Since the beginning of time every generation has been given the opportunity to carve its legacy into the annals of time. South Africa is home to the inspiring legacy of OR Tambo, Walter Sisulu, Nelson Mandela and countless others.
Our history reverberates with the heroic and selfless deeds of women and men who refused to cower in the face of the murderous apartheid regime. They stood up and refused to take a backward step at a time when activism amounted to more than just a feel-good hashtag, a series of tweets or engagement on social media.
These women and men confronted tyranny head-on. They were prepared to die so our nation would have freedom and democracy. This is the generation of Dr Ruth Segomotsi Mompati, who sadly passed away on Tuesday, 12 May 2015. She was 89.
Mama Ruth as she was affectionately known, was one of the central figures in organising the historic August 9, 1956 march by over 20 000 women of all races, to Pretoria. Their march in defiance of pass laws shook the apartheid regime to its core.
Their bravery laid the foundation for a movement that would eventually morph into an unstoppable behemoth that would crush the iron fist of apartheid and white minority rule. The echoes from that memorable day still reverberate loudly today. Each year we celebrate Women’s Day and Women’s Month in commemoration of the strides we have made since 1994.
Twenty-one years after the fall of apartheid, it is all too easy to forget the untold sacrifice of Mama Ruth and others. Their actions helped to deliver what we now take for granted. We dare not forget that our freedom was not free.
Democracy has ensured that we all live in a nation where no person shall be judged by the colour of their skin. The Constitution and Bill of Rights guarantees our humanity. They affirms the democratic values of dignity, equality and freedom.
We are fortunate to live in a country where everyone has the right to freedom of expression, and where the freedom of the press and other media is guaranteed.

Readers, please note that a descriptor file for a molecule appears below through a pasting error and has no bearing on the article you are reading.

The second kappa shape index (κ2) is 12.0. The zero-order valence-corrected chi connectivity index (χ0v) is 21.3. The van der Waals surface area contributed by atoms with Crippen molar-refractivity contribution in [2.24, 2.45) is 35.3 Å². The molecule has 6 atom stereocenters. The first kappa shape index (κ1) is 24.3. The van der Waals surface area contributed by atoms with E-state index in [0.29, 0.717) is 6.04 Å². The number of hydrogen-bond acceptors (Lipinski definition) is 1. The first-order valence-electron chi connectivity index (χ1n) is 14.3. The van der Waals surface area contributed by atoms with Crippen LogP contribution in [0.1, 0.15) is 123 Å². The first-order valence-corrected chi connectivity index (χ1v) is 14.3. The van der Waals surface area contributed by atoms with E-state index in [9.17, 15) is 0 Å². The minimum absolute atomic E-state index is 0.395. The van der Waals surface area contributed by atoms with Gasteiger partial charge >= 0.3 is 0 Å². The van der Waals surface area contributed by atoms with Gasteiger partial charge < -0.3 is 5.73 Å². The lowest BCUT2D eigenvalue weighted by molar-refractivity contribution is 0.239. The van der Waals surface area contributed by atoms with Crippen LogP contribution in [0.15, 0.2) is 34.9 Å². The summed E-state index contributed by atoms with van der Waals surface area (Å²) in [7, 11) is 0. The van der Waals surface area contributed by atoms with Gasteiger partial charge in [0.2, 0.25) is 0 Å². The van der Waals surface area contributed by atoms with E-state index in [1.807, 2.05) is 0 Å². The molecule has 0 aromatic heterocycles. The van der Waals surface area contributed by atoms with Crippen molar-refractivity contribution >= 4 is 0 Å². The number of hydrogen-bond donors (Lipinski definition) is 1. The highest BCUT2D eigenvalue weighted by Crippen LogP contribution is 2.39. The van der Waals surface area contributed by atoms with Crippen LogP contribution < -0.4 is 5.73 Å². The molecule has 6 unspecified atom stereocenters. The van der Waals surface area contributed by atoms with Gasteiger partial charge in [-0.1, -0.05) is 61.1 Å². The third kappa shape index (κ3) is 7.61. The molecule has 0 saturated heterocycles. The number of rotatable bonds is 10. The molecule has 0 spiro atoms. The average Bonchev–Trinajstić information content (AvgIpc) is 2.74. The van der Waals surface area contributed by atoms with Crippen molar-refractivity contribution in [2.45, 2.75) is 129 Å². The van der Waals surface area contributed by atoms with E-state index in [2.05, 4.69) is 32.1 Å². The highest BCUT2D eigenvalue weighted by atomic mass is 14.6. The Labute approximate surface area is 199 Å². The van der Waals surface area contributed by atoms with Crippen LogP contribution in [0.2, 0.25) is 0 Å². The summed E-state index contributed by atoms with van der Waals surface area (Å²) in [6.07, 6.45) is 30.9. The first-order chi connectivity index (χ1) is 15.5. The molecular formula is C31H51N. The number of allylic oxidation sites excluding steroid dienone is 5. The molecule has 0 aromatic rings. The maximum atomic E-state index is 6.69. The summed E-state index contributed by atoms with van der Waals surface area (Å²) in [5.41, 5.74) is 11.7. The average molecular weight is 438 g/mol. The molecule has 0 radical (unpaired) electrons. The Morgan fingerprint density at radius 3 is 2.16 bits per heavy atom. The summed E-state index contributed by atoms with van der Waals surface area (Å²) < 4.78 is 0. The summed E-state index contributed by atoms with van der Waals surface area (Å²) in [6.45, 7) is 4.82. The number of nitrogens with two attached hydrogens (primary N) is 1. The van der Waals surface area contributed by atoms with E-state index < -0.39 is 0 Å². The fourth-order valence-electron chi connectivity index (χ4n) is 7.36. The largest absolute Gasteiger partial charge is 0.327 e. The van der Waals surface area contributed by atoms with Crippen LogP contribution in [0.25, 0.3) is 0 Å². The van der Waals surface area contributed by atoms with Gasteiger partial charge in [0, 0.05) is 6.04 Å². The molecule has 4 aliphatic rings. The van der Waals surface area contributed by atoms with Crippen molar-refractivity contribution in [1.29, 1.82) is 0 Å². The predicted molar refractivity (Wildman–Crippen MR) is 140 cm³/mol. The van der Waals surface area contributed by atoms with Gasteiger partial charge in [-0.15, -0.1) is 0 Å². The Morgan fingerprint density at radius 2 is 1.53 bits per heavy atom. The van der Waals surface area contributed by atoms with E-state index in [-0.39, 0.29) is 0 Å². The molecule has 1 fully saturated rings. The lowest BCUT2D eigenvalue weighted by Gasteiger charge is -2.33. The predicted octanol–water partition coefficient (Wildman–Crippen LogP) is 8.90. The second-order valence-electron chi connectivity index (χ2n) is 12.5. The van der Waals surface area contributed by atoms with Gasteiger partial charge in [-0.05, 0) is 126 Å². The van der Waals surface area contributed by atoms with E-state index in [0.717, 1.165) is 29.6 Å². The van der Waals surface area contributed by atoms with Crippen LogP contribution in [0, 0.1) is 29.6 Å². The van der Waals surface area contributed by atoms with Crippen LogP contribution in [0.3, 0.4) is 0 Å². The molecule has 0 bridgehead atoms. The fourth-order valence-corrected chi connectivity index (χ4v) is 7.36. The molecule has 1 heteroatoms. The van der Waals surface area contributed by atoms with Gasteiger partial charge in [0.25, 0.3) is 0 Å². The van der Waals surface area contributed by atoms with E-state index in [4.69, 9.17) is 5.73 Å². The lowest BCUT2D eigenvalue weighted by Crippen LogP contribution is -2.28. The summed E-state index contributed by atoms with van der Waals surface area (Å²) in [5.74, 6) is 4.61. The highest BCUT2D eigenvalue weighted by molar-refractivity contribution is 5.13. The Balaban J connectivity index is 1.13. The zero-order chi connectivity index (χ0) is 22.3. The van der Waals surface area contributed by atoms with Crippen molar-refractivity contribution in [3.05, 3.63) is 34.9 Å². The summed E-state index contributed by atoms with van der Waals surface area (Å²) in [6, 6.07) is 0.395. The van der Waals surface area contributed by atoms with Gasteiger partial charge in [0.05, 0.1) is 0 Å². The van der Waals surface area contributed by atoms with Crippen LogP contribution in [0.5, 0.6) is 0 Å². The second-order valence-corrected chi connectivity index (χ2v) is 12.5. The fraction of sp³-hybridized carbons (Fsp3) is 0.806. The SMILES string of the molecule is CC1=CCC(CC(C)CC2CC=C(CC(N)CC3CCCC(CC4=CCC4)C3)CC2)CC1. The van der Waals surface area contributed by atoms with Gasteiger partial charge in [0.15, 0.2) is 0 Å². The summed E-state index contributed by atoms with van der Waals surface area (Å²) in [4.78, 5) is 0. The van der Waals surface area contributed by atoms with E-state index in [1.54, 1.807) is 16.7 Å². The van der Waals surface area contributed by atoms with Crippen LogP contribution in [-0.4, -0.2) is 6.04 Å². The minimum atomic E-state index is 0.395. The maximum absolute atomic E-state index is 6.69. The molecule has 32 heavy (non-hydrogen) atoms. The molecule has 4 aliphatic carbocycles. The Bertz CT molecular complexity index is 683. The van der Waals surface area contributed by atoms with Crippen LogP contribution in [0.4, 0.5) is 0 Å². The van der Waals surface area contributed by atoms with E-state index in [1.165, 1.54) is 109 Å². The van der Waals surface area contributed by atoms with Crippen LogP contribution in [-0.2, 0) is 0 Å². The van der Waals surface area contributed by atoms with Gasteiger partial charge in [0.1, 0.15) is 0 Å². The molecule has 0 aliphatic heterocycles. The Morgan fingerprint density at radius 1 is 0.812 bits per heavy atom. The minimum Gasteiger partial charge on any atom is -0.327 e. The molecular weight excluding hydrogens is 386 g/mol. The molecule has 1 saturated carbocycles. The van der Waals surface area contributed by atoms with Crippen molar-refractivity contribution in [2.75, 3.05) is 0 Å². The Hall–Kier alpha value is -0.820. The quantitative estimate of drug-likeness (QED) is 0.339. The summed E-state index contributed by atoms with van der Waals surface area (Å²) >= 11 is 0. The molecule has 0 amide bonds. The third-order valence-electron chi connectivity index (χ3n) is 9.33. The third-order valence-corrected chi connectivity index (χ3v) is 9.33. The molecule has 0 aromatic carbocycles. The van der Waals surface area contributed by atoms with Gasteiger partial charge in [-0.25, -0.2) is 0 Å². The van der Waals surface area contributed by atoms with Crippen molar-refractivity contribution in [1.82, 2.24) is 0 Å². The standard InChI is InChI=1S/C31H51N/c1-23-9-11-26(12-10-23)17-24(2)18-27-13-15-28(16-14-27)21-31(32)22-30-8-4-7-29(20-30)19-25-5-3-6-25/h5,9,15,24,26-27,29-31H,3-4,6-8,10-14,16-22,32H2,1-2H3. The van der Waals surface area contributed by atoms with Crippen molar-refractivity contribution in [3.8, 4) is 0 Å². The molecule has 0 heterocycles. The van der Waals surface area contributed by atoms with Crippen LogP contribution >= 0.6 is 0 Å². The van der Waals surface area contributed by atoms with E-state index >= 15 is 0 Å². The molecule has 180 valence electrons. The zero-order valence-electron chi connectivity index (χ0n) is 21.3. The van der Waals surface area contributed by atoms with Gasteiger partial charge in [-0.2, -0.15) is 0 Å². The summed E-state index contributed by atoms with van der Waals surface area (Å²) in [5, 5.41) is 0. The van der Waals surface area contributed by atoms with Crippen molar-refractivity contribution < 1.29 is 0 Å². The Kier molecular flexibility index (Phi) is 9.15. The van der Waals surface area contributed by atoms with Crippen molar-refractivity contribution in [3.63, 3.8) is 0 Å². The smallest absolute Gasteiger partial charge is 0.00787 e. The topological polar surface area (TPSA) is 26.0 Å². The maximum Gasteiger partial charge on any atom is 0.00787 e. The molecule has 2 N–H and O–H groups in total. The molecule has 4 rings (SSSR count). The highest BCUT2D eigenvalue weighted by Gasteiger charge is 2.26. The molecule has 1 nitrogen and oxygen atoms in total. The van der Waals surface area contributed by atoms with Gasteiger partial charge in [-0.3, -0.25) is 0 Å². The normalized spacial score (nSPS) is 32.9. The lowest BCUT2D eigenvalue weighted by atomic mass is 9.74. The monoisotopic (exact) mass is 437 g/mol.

The inspiring story of Mama Ruth began on 14 September 1925, when she was born in the Ganyesa Village in the Vryburg district. In 1944, at the age of 19, she started teaching at the Dithakwaneng Primary School near Vryburg. In 1948 she was transferred to the United School in Vryburg, where she continued her teaching career. When she got married in 1952 she lost her job as a teacher because the apartheid laws regulated that married black female teachers were not allowed to teach.
She moved to Johannesburg in 1952 and officially joined the ANC, becoming a member of the Orlando branch. In 1953, she took up employment as a secretary with the first black law partnership, Mandela and Tambo, Attorneys at Law. Oliver Tambo, who later became president of the ANC, famously remarked: “Sis Ruth is the best secretary we had”.
In 1954, she became a member of the National Executive Committee of the ANC Women’s League and, together with Helen Joseph and Lillian Ngoyi, was among the founding members of the Federation of South African Women.
She was amongst the first women to join Umkhonto we Sizwe and underwent military training in the Soviet Union in 1963. While in exile she held office as Secretary and Head of the Women’s Section of the ANC. Between 1966 and 1973, she served on the Executive Committee of the Women’s Section.
In 1990, she was part of the ANC delegation that negotiated our peaceful transition to democracy.
In 1994, she was elected to the National Assembly and served as a Member of Parliament from 1994 to 1996. In 1996 she became the Ambassador to Switzerland and served in that capacity until 2000.
On her return to her hometown, Vryburg in 2000, she contested the position of Mayor of Naledi Local Municipality and she won with a handsome majority. After serving two terms as mayor she retired from full-time political life. She continued to serve the community in various capacities until her death.
Mama Ruth is survived by her niece and several grandchildren, and several other children she nurtured as her own.
Her passing has robbed the country of a true and selfless patriot. There is no doubt South Africa that has made giant strides since 1994. Out of the ashes of apartheid has risen a nation and a people who stands tall in the global arena.
Mama Ruth lived to serve the people of South Africa. Together we must continue to build on her legacy and those of countless others. What we have achieved as a nation since 1994 is truly remarkable and we should take pride in our achievements, yet we cannot rest easy.
We all have to build on the country’s progress. Our common fight now is to defeat the still-hobbing legacy of apartheid that manifests as the triple threat of unemployment, poverty and inequality.
Mama Ruth and others have shown the way. Her long walk is over – but our journey to greater social and economic equality has just begun.
Source : SAnews.gov.za